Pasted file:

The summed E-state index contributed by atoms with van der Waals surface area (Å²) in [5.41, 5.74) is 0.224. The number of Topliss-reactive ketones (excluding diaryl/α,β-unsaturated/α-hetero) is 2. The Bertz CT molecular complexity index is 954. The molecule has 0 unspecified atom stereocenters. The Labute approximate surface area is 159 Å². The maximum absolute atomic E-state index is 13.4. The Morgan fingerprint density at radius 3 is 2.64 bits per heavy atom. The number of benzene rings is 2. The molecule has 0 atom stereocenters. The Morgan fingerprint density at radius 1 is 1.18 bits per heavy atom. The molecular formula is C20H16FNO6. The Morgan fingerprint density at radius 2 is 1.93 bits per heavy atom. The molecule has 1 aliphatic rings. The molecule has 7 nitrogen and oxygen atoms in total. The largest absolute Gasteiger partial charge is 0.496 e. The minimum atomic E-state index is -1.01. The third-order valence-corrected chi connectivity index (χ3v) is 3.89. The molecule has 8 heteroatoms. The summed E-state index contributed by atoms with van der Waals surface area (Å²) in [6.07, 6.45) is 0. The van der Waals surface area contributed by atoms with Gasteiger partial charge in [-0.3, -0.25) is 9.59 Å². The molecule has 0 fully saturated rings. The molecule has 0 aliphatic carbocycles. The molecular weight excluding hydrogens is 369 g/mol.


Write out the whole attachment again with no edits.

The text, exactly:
The summed E-state index contributed by atoms with van der Waals surface area (Å²) in [5.41, 5.74) is 0.224. The number of Topliss-reactive ketones (excluding diaryl/α,β-unsaturated/α-hetero) is 2. The Bertz CT molecular complexity index is 954. The molecule has 0 unspecified atom stereocenters. The Labute approximate surface area is 159 Å². The maximum absolute atomic E-state index is 13.4. The Morgan fingerprint density at radius 3 is 2.64 bits per heavy atom. The number of benzene rings is 2. The molecule has 0 atom stereocenters. The Morgan fingerprint density at radius 1 is 1.18 bits per heavy atom. The molecular formula is C20H16FNO6. The Morgan fingerprint density at radius 2 is 1.93 bits per heavy atom. The molecule has 1 aliphatic rings. The molecule has 7 nitrogen and oxygen atoms in total. The largest absolute Gasteiger partial charge is 0.496 e. The minimum atomic E-state index is -1.01. The third-order valence-corrected chi connectivity index (χ3v) is 3.89. The molecule has 8 heteroatoms. The summed E-state index contributed by atoms with van der Waals surface area (Å²) in [6.07, 6.45) is 0. The van der Waals surface area contributed by atoms with Gasteiger partial charge in [-0.3, -0.25) is 9.59 Å². The molecule has 0 fully saturated rings. The molecule has 0 aliphatic carbocycles. The molecular weight excluding hydrogens is 369 g/mol.